in Defence / Features

Alphas play key role for NAF

Posted 18 May 2017 · Add Comment

Jon Lake looks at the resurgence of the Alpha Jet for Nigeria's Air Force

At least two Nigerian Air Force (NAF) Alpha Jets continue to operate out of Niamey-Diori Hamani International Airport in Niger.
Up to four have been based there since early-2013, providing close air support to troops in Mali battling terrorist groups.
Niamey, in the southwest of Niger, is close to the border with Mali. The Alpha Jets serve 206 Wing/97th Special Operations Group, based at NAF Station Port Harcourt in Rivers State.
In May 2013, soon after the Alpha Jets moved into Niamey, one crashed, killing both crew. The jet was understood to have been undertaking a routine, non-combat reconnaissance flight when it crashed near Dargol, in the Tillaberry region, close to the border with Mali and about 37 miles (60km) west of Niamey.
In recent years, the NAF Alpha Jets fleet of around 10 aircraft has been rejuvenated after money was found to overhaul them. In 2015, four examples were purchased from a US company, with three of them delivered through the UK – NAF475, NAF477 and NAF 478. It is unclear when NAF476 was delivered.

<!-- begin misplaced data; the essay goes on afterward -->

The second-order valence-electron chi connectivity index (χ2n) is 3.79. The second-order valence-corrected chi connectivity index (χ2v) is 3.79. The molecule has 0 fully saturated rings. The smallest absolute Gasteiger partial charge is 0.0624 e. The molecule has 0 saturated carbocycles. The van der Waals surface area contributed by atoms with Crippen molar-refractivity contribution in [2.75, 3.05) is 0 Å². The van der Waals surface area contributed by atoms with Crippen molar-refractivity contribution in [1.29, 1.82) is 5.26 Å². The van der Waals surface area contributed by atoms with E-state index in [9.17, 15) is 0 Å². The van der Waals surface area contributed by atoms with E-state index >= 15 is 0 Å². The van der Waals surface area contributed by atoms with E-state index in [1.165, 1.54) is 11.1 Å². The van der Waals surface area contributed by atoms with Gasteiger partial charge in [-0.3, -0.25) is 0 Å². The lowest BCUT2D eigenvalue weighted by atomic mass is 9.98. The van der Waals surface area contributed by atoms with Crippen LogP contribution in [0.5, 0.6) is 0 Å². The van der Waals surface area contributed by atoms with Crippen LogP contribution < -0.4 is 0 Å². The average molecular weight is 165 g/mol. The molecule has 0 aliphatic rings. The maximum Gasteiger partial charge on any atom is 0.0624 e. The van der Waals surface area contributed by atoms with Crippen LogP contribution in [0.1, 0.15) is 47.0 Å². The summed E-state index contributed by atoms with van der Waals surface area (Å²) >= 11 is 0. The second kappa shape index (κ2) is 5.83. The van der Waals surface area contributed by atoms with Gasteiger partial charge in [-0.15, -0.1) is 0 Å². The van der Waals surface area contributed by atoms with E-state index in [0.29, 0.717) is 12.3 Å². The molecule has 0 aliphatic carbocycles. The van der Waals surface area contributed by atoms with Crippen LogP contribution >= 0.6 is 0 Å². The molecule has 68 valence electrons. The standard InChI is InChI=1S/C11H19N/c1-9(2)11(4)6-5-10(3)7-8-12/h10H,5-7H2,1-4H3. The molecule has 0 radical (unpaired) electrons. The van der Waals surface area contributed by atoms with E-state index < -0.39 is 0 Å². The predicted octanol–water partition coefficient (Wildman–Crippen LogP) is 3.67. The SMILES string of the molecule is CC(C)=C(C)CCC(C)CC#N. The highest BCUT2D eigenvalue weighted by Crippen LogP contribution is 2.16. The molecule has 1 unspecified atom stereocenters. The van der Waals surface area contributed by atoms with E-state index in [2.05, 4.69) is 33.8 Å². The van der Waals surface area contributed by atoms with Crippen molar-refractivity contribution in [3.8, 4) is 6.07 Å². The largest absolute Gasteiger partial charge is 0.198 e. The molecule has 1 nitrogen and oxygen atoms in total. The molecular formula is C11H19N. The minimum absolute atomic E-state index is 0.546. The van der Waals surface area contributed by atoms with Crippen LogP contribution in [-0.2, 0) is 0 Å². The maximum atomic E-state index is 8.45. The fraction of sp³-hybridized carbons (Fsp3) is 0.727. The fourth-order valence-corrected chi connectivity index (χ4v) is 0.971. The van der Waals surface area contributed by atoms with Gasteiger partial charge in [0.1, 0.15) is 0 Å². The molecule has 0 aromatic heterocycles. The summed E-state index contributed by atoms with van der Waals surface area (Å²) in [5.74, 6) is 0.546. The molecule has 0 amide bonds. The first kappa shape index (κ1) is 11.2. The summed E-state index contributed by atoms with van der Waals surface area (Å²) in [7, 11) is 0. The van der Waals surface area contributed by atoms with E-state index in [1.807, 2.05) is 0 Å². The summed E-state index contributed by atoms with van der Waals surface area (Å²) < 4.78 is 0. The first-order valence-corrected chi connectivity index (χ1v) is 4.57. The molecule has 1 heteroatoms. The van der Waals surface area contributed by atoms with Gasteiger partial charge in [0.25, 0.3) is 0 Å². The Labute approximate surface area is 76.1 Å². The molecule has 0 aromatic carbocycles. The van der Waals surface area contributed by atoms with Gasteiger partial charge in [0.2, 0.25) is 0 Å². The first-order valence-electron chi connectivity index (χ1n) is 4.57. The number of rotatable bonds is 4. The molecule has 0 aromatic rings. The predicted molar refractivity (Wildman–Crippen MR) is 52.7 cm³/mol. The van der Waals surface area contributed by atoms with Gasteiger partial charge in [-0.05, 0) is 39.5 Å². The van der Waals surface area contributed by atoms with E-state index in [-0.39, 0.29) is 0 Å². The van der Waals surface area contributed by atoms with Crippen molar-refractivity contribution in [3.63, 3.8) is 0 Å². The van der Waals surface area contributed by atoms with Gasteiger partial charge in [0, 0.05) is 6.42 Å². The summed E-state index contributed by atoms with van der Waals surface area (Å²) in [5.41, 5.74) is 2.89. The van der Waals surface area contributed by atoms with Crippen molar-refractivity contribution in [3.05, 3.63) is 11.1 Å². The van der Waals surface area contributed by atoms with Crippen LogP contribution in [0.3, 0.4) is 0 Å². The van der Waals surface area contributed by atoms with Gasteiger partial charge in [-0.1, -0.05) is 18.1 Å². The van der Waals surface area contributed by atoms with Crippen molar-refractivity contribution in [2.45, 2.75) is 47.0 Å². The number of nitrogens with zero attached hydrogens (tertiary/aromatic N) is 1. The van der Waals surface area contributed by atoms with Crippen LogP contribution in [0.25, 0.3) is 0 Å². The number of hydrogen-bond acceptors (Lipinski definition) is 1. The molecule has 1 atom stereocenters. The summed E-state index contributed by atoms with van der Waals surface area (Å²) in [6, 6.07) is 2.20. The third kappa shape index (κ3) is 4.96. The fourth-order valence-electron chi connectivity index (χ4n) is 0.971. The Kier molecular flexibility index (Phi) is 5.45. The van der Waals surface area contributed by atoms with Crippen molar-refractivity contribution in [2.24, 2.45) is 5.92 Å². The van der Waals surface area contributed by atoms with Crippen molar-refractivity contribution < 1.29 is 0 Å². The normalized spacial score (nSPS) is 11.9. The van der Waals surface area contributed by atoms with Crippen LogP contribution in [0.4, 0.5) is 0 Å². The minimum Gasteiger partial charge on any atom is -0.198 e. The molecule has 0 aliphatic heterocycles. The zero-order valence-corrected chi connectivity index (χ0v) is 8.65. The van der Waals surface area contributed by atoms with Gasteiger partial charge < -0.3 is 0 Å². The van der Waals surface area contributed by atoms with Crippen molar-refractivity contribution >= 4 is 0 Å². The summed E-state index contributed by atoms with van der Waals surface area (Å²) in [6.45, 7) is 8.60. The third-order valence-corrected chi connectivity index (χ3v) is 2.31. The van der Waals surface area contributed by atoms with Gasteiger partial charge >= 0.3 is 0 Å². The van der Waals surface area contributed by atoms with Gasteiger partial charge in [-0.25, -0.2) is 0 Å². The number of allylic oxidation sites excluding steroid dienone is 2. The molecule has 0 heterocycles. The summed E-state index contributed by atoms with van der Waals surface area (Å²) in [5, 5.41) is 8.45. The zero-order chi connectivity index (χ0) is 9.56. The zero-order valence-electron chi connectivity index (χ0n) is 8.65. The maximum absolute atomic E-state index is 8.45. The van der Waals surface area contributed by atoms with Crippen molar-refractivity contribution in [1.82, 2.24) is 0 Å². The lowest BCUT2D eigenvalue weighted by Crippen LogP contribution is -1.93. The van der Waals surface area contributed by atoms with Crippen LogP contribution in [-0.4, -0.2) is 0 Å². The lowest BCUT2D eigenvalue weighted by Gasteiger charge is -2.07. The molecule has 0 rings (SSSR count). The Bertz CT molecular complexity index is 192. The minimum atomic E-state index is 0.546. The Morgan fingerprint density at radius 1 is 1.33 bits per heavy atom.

Although these aircraft had been sold to Nigeria in a demilitarised configuration, on January 26, 2016 the NAF announced that it had successfully modified the first two to carry weapons. Previously, they had only been used for training, but they have been weaponised to meet an urgent operational requirement for more strike aircraft to support Operation Lafiya Dole (literally, ‘restore peace by all means’) counter-insurgency operations against Boko Harem in the northeast of the country.
Although the NAF did not state what weapons have been integrated on to the aircraft, a photograph released of one of them, NAF475, showed what appeared to be a 68mm SNEB rocket pod and 250kg unguided bomb under the port wing.
On January 17, 2017 a NAF fighter, likely to have been an Alpha Jet, attacked and killed ‘dozens of people’, along the Nigeria-Cameroon border, after the pilot attacked a refugee camp. He apparently mistook the camp, which included several aid workers, for a Boko Haram terrorist hideout.
The Alpha Jets have been very busy since being returned to service, as several have also been involved in counter-insurgency operations against the Boko Haram militant group.
As part of Operation Lafiya Dole, NAF jets deploy to Yola Air Base in Adamawa state, which is the only air base used by fast jets in the country’s northeast.
 

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